Pushing Economic Confidence Buttons

The Conference Board Consumer Confidence Index® retreated in September. The Index now stands at 48.5 (1985=100).    Think of it – the index is half of its initial value when President Ronald Reagan was at mid-term.   Other consumer confidence surveys convey similar declines.

Until the Great Recession, despite falling consumer confidence – consumers continued their spending spree.  It is now likely that even a rising consumer confidence may not improve consumer spending significantly.

I was struck by a comment by reader Demand Side who stated in part: “….it seems to me the uninformed lay person has a leg up on the economist trained in rational expectations, market efficiency, monetarism, and the other main theories of the past twenty-five years.”

There does not seem to be a real correlation of consumer confidence to any metric over extended period of time.   If I isolate the periods between 1990 and 2000, they roughly follow Presidential approval levels – but if examined over longer periods this relationship becomes mirky.  It is a romantic thought that Joe Sixpack has a sixth sense about the economy.

Economists and Presidents expend effort to pump perceptions of the economy.   One of President Obama’s initial errors was to bad talk the economy – and the equities market reacted accordingly.   Leadership is unable to be candid about the economy.   Data needs to be spun.

Even the economic analysis pumped out by the investing industry is spun to the point that the reader’s understanding is distorted.   It might be that the population which does not read or listen to news might have a better understanding of economic conditions than those that listen to the news.  Do the higher educated let distorted data override observation?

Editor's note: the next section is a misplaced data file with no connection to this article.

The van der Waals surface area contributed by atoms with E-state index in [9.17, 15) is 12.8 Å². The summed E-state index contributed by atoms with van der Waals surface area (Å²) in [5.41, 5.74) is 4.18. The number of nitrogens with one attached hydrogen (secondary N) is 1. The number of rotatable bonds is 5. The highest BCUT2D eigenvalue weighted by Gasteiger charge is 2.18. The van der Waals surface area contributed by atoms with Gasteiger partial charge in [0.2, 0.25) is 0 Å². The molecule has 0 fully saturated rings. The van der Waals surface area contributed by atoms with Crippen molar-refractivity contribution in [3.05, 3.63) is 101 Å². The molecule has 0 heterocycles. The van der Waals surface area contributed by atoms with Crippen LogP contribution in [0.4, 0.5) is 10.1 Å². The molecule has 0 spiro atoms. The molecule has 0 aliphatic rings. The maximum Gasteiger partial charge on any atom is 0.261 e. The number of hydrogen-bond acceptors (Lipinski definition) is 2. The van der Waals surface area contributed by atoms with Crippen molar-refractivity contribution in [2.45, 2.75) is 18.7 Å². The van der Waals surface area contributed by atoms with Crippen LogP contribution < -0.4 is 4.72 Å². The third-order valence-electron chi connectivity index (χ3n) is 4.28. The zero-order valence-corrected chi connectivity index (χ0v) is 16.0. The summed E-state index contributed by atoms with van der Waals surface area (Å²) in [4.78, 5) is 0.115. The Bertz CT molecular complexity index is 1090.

This week Econintersect issued a recession watch.  There has been a significant collapse of the pulse points monitored in the last 30 days.  This collapse matches the characteristics of the lead in to the 2001 and 2007 recessions.  A recession watch is called when a recession is possible.

This recession watch was a difficult decision for John Lounsbury and myself.  We had only released this index 20 days before, and did not expect a collapse in the underlying data.   Worrisome is the context of this collapse – the stimulus did not stimulate.  Historically I can find no comparable situation to analyze.  Analysis is in uncharted territory.

ECRI’s forward indicator (WLI) improved this week to -7.8% from -8.7% – still indicating the future will be worse than today economically as the index remains in recession territory.

In an August 2010 report, the Congressional Budget Office (CBO) detailed the expected economic boost of the stimulus (expressed as annualized GDP growth percentages):

Year                           Low Stimulus Estimate        High Stimulus Estimate

2009                                          0.9                                           1.8

2010                                          1.5                                            4.1

2011                                           0.7                                            2.3